This vegetable bean soup can be made entirely from freezer and pantry ingredients. Packed with veggies, it's the perfect nourishing freezer recipe!
Vegetable bean soup is so nourishing and comforting. I find it to be the perfect recipe for those cool spring days when you're craving something a little lighter, but a warm bowl of soup still sounds appealing.
Finding recipes with frozen vegetables that actually taste good can be challenging, but frozen veggies lend themselves perfectly to soup. This recipe was designed to be super versatile so feel free to sub whatever veggies, fresh or frozen, you have on hand.
I recommend making a double batch while you're at it! I frequently double up on soup recipes and freeze half. It feels so good to be able to reach into the freezer and find a homemade soup whenever I'm feeling rundown or simply don't have time to cook.
I hope you enjoy!
Vegetable Bean Soup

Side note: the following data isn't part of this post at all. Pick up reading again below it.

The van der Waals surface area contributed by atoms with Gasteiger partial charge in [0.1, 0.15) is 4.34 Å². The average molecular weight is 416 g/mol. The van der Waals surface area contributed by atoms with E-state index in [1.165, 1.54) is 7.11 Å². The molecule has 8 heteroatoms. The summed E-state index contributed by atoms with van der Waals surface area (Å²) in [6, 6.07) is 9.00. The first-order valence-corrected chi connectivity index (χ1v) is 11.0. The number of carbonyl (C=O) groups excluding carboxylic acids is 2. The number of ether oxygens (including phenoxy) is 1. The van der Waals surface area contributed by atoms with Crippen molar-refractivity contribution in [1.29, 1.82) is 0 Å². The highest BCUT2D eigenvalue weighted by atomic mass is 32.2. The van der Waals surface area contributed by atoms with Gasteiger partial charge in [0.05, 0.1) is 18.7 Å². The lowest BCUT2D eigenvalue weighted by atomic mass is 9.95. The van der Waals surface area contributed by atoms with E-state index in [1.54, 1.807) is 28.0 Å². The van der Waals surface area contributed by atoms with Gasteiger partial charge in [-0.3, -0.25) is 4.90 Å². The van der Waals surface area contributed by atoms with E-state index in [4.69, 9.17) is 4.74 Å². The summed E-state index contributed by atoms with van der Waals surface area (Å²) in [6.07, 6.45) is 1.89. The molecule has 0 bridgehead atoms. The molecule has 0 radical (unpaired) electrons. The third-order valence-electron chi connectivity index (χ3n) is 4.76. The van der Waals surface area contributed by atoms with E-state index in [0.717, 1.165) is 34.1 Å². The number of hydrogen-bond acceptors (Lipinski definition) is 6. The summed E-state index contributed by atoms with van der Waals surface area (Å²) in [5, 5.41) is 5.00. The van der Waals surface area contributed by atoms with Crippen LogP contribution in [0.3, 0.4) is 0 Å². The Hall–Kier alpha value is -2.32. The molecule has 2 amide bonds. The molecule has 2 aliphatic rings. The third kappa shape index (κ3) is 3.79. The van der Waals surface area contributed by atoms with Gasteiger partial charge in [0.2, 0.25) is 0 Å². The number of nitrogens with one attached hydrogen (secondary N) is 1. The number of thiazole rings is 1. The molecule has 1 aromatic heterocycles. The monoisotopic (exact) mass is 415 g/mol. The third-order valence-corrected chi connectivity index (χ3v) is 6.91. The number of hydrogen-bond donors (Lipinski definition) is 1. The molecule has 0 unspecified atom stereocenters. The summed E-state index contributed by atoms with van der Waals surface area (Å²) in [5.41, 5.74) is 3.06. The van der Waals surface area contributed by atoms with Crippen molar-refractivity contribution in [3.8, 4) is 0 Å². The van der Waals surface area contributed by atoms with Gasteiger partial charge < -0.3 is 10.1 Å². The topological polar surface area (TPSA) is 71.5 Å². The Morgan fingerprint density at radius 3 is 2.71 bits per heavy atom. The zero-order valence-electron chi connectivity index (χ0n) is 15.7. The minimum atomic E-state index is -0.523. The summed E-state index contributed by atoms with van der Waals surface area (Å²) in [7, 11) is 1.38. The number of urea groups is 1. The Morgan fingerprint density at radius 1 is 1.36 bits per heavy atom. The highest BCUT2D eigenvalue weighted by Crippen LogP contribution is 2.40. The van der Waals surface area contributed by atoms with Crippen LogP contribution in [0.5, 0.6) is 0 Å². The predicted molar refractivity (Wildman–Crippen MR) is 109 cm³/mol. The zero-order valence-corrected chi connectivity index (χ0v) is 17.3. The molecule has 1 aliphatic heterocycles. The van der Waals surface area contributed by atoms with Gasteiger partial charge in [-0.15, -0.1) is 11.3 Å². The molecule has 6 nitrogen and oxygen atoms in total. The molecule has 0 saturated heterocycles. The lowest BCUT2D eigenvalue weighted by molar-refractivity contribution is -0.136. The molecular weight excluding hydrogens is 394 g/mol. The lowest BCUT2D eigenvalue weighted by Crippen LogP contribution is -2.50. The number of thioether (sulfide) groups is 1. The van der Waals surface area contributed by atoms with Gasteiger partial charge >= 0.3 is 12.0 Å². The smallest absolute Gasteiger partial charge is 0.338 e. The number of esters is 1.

- 8 oz Frozen Kale
- 16 oz Frozen Peas & Carrots
- 16 oz Frozen Green Beans
- 15 oz Can of White Beans
- 28 oz Crushed Tomatoes (or sub diced tomatoes or tomato puree)
- 4 Cups Low Sodium Chicken Broth
- 1 Tbsp Olive Oil
- 1 tsp Salt
- 1/2 tsp Garlic Powder
- 1 Tbsp Herbs de Provence (or Italian Seasoning)
- If needed chop green beans into smaller segments while frozen.
- Heat 1T olive oil in large soup pot over med-high heat.
- Add 16oz frozen peas & carrots + 16oz frozen green beans + 8oz frozen kale. Cook, stirring often, for ~5 min
- Add 4 cups chicken stock, 28 oz crushed tomatoes, 1 tsp salt, 1/2tsp garlic powder, 1 Tbsp Herbs de Provence (or Italian seasoning) and 15 oz rinsed & drained white beans.
- Bring to a boil, turn down heat and simmer for ~20min.
What substitutions can I make in this Vegetable Bean Soup?
My vegetable bean soup recipe was specifically designed to be substitution-friendly, so feel free to get creative and use what you have!
Here are a few ideas on tasty ways to mix it up:
- No white beans available? Add chickpeas instead!
- Don't eat beans? Throw in some leftover shredded chicken for some protein.
- Use frozen broccoli instead of green beans, just make sure to chop first if the pieces are too big.